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Castro to travel to United States for U.N. summit
"This morning, we communicated to the U.S. government that the delegation would be presided by Comrade Fidel," a Cuban Foreign Ministry communique said on Friday.
The Cuban leader said in the communique that visas have been requested from the United States for Castro, Cuban Foreign Minister Felipe Perez and Cuban Parliament President Ricardo Alarcon.
"Now everything depends on the attitude taken by the U.S. government. Let's see if the Alarcon situation is repeated or not," the communique said, referring to Washington's refusal to grant a visa to Alarcon for this week's meeting of world legislative representatives.
Castro was last in the United States in October 1995 for the U.N.'s 50th anniversary gathering. Since the 1959 revolution that put him in power on the Caribbean island nation, Castro has been to the United States four times.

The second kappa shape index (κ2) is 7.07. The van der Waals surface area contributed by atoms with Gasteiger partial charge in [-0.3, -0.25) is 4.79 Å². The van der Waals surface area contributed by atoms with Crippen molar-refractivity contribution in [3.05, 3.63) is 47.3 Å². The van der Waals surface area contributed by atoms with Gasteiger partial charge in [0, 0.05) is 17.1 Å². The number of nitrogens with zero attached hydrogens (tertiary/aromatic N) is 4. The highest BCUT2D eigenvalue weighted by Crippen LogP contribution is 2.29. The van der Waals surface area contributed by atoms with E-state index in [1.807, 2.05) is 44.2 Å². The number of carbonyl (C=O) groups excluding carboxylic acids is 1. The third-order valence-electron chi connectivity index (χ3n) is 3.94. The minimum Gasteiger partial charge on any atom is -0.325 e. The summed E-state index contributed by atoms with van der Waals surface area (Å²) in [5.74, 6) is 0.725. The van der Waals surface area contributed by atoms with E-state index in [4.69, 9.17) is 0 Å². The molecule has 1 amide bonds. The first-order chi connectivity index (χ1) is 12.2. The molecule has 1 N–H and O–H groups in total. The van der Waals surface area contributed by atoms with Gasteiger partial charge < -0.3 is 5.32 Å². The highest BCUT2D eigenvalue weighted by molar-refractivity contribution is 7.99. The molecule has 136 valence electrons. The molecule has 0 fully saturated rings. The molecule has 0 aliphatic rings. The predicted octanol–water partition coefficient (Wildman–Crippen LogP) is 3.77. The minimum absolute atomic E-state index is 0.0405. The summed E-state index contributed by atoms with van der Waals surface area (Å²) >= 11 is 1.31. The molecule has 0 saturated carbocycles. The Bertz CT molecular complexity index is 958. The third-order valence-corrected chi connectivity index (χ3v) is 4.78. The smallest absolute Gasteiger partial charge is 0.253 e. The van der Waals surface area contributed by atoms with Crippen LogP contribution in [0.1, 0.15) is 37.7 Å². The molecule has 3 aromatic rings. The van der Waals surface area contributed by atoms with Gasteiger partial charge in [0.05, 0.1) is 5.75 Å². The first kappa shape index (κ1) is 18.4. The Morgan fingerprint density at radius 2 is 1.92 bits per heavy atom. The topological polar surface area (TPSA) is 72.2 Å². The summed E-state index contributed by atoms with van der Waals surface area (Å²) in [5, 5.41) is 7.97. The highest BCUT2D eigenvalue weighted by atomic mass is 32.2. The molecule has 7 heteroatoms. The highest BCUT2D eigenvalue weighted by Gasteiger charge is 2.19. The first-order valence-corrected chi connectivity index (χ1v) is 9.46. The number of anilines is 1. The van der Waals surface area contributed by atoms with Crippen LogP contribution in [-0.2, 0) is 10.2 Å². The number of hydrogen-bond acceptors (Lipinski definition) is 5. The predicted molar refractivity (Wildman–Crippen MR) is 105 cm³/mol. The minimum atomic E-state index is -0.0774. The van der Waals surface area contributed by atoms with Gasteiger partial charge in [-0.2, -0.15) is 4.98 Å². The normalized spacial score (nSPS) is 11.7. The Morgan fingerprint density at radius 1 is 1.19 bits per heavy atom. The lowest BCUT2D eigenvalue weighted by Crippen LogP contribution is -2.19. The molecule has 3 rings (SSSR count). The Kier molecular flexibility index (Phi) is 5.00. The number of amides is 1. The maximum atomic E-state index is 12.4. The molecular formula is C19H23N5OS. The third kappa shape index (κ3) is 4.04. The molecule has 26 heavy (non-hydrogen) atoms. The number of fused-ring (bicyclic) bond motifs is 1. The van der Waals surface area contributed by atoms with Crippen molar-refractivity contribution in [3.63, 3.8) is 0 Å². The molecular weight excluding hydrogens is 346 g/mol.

His last trip out of Cuba was in mid-1999, when he traveled to a summit in Brazil.
Castro's proposed visit comes amid unprecedented initiatives in the U.S. Congress to ease the 38-year-old economic embargo on Cuba. It also coincides with a heightening war-of-words over the thorny issue of continuing immigration from Cuba across the dangerous Florida Straits.
The trip is sure to become a focus of protests from his foes among hardline, anti-communist groups in Florida's large Cuban-American community, still smarting from the return of Cuban boy Elian Gonzalez in June at the end of a bitter seven-month custody dispute.
CNN's Larry Register and Reuters contributed to this report.
Cuba ready to talk migration with U.S.
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